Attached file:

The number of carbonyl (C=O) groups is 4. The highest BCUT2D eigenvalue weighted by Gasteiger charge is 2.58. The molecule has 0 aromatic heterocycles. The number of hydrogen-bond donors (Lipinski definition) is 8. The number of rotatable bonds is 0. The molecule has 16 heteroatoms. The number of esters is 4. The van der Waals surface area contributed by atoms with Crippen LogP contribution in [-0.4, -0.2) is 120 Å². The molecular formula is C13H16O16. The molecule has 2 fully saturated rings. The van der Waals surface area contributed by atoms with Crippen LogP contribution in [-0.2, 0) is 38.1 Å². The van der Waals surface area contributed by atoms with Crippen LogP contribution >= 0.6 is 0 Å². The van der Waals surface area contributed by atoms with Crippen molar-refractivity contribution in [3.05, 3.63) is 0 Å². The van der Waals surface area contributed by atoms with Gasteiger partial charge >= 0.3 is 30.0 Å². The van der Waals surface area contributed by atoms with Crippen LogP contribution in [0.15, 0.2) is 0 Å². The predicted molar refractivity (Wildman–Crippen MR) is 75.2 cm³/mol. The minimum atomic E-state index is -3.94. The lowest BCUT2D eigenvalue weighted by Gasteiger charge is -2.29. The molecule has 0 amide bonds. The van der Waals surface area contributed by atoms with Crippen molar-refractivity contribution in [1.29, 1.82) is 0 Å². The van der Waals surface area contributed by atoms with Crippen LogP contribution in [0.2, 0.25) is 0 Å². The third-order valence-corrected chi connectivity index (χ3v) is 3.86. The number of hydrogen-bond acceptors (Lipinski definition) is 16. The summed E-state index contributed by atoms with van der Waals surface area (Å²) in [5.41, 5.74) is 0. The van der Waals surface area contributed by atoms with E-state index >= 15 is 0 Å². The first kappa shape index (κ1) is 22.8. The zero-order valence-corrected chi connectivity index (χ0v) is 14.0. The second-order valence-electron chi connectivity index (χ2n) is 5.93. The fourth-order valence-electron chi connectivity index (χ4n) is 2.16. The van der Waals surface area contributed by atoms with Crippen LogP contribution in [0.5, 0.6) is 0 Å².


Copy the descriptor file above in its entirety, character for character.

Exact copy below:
The number of carbonyl (C=O) groups is 4. The highest BCUT2D eigenvalue weighted by Gasteiger charge is 2.58. The molecule has 0 aromatic heterocycles. The number of hydrogen-bond donors (Lipinski definition) is 8. The number of rotatable bonds is 0. The molecule has 16 heteroatoms. The number of esters is 4. The van der Waals surface area contributed by atoms with Crippen LogP contribution in [-0.4, -0.2) is 120 Å². The molecular formula is C13H16O16. The molecule has 2 fully saturated rings. The van der Waals surface area contributed by atoms with Crippen LogP contribution in [-0.2, 0) is 38.1 Å². The van der Waals surface area contributed by atoms with Crippen LogP contribution >= 0.6 is 0 Å². The van der Waals surface area contributed by atoms with Crippen molar-refractivity contribution in [3.05, 3.63) is 0 Å². The van der Waals surface area contributed by atoms with Gasteiger partial charge >= 0.3 is 30.0 Å². The van der Waals surface area contributed by atoms with Crippen LogP contribution in [0.15, 0.2) is 0 Å². The predicted molar refractivity (Wildman–Crippen MR) is 75.2 cm³/mol. The minimum atomic E-state index is -3.94. The lowest BCUT2D eigenvalue weighted by Gasteiger charge is -2.29. The molecule has 0 amide bonds. The van der Waals surface area contributed by atoms with Crippen molar-refractivity contribution in [1.29, 1.82) is 0 Å². The van der Waals surface area contributed by atoms with Crippen LogP contribution in [0.2, 0.25) is 0 Å². The third-order valence-corrected chi connectivity index (χ3v) is 3.86. The number of hydrogen-bond acceptors (Lipinski definition) is 16. The summed E-state index contributed by atoms with van der Waals surface area (Å²) in [5.41, 5.74) is 0. The van der Waals surface area contributed by atoms with E-state index >= 15 is 0 Å². The first kappa shape index (κ1) is 22.8. The zero-order valence-corrected chi connectivity index (χ0v) is 14.0. The second-order valence-electron chi connectivity index (χ2n) is 5.93. The fourth-order valence-electron chi connectivity index (χ4n) is 2.16. The van der Waals surface area contributed by atoms with Crippen LogP contribution in [0.5, 0.6) is 0 Å².